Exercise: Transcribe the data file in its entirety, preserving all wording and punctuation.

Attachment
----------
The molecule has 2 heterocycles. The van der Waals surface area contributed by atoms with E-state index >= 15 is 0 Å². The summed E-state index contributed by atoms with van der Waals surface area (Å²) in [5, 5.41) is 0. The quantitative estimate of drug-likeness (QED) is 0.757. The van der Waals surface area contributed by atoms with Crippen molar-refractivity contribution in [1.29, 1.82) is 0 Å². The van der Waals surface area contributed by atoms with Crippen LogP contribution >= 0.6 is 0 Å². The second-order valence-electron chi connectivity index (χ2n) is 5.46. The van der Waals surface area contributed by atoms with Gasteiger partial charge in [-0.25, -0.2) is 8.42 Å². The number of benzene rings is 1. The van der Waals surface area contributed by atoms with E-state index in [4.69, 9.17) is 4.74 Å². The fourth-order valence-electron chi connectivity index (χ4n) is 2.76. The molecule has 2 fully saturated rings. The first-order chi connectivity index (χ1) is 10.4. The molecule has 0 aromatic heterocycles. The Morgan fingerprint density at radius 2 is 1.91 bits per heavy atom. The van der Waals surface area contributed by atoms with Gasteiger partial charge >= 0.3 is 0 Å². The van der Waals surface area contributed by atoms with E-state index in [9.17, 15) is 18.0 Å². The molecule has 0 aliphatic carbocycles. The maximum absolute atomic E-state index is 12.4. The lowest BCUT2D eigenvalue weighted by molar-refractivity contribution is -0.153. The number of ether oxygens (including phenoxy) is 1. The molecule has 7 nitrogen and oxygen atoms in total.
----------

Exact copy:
The molecule has 2 heterocycles. The van der Waals surface area contributed by atoms with E-state index >= 15 is 0 Å². The summed E-state index contributed by atoms with van der Waals surface area (Å²) in [5, 5.41) is 0. The quantitative estimate of drug-likeness (QED) is 0.757. The van der Waals surface area contributed by atoms with Crippen molar-refractivity contribution in [1.29, 1.82) is 0 Å². The van der Waals surface area contributed by atoms with Crippen LogP contribution >= 0.6 is 0 Å². The second-order valence-electron chi connectivity index (χ2n) is 5.46. The van der Waals surface area contributed by atoms with Gasteiger partial charge in [-0.25, -0.2) is 8.42 Å². The number of benzene rings is 1. The van der Waals surface area contributed by atoms with E-state index in [4.69, 9.17) is 4.74 Å². The fourth-order valence-electron chi connectivity index (χ4n) is 2.76. The molecule has 2 fully saturated rings. The first-order chi connectivity index (χ1) is 10.4. The molecule has 0 aromatic heterocycles. The Morgan fingerprint density at radius 2 is 1.91 bits per heavy atom. The van der Waals surface area contributed by atoms with Gasteiger partial charge >= 0.3 is 0 Å². The van der Waals surface area contributed by atoms with E-state index in [9.17, 15) is 18.0 Å². The molecule has 0 aliphatic carbocycles. The maximum absolute atomic E-state index is 12.4. The lowest BCUT2D eigenvalue weighted by molar-refractivity contribution is -0.153. The number of ether oxygens (including phenoxy) is 1. The molecule has 7 nitrogen and oxygen atoms in total.